Ingenious Britain - .PDF file.
Last October, Conservative leader David Cameron asked vacuum-cleaner boss Sir James Dyson to produce a report setting out proposals to make Britain the leading high-tech exporter in Europe.
His report, which was published this week, contains proposals to help build this new economic model and create well-paid new jobs.
Dyson’s proposals include creating a greater esteem for science and engineering, including a major national prize scheme for engineering and commitments, as well as the development of ’grand projects’ such as high-speed rail and nuclear-power plants to demonstrate the government’s ambitions for the country.
Dyson also wants changes made at university level to encourage more young people to choose science and engineering degrees, including industry scholarships for engineers, where the costs of bursaries to students are shared between industry and government. He would also like to see universities given greater freedom to develop shorter courses where appropriate, or create more vocational degrees.
He also recommends that, to bring the best new ideas created in UK universities onto the market, there should be more focused funding for knowledge transfer in universities and new ways of promoting collaboration through public-private research institutes.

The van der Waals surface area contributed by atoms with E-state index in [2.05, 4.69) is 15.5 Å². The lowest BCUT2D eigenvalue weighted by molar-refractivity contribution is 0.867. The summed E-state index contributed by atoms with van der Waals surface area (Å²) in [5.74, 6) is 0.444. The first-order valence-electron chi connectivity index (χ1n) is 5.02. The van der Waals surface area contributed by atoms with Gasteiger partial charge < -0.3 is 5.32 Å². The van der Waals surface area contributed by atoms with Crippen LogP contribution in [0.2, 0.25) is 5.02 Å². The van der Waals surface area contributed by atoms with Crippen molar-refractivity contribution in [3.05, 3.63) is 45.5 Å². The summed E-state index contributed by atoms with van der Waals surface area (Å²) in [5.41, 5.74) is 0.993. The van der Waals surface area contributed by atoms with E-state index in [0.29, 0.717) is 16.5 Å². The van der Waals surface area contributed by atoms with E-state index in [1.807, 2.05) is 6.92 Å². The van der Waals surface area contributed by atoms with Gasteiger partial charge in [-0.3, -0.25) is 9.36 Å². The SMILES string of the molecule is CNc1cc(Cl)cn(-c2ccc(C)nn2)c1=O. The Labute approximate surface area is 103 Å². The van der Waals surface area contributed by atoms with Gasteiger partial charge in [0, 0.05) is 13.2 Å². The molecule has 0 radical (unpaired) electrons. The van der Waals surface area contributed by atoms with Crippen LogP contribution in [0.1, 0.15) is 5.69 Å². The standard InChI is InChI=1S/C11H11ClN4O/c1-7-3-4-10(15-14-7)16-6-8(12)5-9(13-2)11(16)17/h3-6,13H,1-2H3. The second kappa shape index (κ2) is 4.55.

Dyson also wants to make changes to improve financing for high-tech start ups, by increasing the generosity of the Enterprise Investment Scheme (EIS) relief for angel investors that support high-tech companies and a government-guaranteed business-loan scheme to encourage more lending by banks to innovative businesses.
He also suggests refocusing R and D tax credits on high-tech companies, small businesses and new start ups, and delivering on ambitions to deliver 25 per cent of procurement and research contracts through small and medium-sized enterprises (SMEs).
Dyson argues that the proposals ’need to occur alongside the much-needed deficit reduction that the Conservatives have argued for’.